Eugene Volokh quotes the illiterate order of the judge today:
That there is clear and convincing evidence that within 30 days before the filing of the Petition, [Walker] committed the following act(s):
Placed [Kimberlin] in fear of imminent serious bodily harm: COUNTLESS NUMBER OF BLOGS EITHER THREATENING DEATH [sic]
From what I know of the hearing, if Kimberlin produced evidence of these countless blogs (and I doubt he did), it was quite clear that none of the alleged countless blogs were written Aaron. In essence, Aaron was blamed for the reaction of people to his posts.
Again, as best as I can tell based on the information I have, Aaron was arrested for blogging.
As Glenn Reynolds says:
If I read this correctly, Aaron Walker is in trouble because Kimberlin claims that his blogging has somehow led to other people making death threats. That doesn’t seem to pass the First Amendment smell test. Only if Walker were inciting those threats in a way that passed Brandenburg scrutiny would that work, and I don’t believe that’s the case at all. At any rate, under this approach George Zimmerman ought to be able to jail any number of journalists. . . .
I am told that Aaron raised the Brandenburg case (that’s U.S. Supreme Court precedent on incitement, folks) and the judge said he didn’t care about Brandenburg.
That’s what I’m told.
So Brett Kimberlin, knowing that Aaron was coming to court to defend against a civil “peace order,” lay in ambush with a criminal charge, so that Aaron would be arrested.
One wonders if this is his new strategy: he sues you for your blogging, and simultaneously obtains a peace order saying you harassed him. If you blog about him again, he gets a judge to rubber stamp a criminal complaint for violating the peace order.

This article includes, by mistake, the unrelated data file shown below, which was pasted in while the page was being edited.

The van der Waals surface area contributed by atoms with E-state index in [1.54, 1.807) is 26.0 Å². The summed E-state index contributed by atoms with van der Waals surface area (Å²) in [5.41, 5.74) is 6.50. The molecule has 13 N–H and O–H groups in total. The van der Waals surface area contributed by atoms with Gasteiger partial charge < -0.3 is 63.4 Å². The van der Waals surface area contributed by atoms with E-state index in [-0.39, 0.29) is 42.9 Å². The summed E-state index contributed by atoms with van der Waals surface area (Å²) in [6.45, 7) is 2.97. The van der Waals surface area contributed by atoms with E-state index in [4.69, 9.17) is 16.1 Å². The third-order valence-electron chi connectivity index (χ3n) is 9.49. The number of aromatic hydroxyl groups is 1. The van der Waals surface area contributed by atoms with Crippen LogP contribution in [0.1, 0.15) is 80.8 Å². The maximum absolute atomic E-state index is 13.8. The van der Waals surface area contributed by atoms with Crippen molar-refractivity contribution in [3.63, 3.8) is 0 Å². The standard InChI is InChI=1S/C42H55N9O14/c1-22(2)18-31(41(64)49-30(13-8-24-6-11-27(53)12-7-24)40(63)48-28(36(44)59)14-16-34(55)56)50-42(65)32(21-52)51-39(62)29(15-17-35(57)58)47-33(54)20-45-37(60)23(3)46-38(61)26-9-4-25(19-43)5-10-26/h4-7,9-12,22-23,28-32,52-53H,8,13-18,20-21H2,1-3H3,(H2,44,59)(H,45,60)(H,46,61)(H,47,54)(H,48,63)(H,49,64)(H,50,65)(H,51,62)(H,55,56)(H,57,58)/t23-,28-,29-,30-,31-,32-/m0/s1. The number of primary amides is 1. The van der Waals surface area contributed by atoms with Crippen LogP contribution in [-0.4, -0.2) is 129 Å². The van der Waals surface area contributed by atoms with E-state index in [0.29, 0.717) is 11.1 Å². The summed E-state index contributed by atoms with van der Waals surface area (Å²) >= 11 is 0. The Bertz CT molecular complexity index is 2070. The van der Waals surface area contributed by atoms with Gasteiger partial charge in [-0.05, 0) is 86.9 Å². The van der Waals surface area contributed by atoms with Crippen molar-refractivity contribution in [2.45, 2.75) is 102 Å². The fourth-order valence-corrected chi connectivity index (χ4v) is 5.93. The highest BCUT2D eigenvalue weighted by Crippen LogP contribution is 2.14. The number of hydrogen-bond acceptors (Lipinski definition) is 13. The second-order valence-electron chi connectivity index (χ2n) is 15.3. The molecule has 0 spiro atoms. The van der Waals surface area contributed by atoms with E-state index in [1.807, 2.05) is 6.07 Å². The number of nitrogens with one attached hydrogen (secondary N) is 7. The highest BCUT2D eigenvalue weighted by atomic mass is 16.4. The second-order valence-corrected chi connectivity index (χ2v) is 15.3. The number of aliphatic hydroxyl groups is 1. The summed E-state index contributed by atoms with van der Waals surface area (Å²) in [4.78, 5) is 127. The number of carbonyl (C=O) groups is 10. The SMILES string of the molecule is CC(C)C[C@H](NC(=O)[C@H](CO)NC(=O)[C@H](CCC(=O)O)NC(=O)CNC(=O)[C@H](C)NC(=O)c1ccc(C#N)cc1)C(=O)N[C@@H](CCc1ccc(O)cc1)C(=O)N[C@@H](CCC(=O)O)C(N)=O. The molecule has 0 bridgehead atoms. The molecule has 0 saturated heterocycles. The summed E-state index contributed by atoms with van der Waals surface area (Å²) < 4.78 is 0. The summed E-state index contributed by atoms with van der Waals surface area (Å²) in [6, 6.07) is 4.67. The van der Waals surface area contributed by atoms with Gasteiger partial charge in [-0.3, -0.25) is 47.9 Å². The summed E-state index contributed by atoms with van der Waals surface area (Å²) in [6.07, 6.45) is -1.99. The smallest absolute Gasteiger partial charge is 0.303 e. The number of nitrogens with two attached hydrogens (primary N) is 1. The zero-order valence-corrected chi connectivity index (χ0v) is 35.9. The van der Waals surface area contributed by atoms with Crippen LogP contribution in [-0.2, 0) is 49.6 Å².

Now, if you don’t show up for the lawsuit, he gets a default judgment. If you do, you get arrested for blogging.
Catch 22. And a nice scam if you can get judges gullible enough to go along with it.
This is, I had thought, the United States of America. I thought we had freedom of speech here.
It will take a few days to nail down with precision what happened. But if the account I have given here turns out to be correct — if the basis of the arrest today was that Aaron incited others by blogging about a public figure — I want all lovers of the First Amendment to stand tall and ride to Aaron’s defense.
Because they’re not done. They claim they’re just getting started:
UPDATE: David Hogberg has an excellent post up which appears entirely consistent with this post. He was a witness to today’s hearing. In addition to confirming the presence of “Kimberlin and his associate Neal Rauhauser” at the hearing, Hogberg writes:
A few thoughts: First, never represent yourself. Walker clearly needed an attorney.
Second, it seems that Vaughey doesn’t understand how the Internet works. I or anyone else can write a blog post about “Person A” and urge others to write about it. But I have no control over whether other people do that. And I certainly have no control over whether someone sends a threatening email or tweet to Person A after reading my blog post. Surely, the people who send threatening emails and such should face consequences. But as long as I do not write something along the lines of “send Person A a nasty email,” I’m not in anyway at fault. And looking over Aaron Walker’s blog, it’s clear he never told anyone to do such a thing to Kimberlin.
But, according to Vaughey’s reasoning, I would be at fault. If that’s indeed the case, well, you can probably figure out that the First Amendment has just been gutted.
Much more at the link. I think between Hogberg’s post and mine, you get a pretty good picture of what went down today. And it is truly the gutting of our free speech rights. It cannot be allowed to stand.
UPDATE x2: There is a legal defense fund for Aaron, Stacy McCain, and others financially harmed by Kimberlin’s stalkerish ways. Contribute here.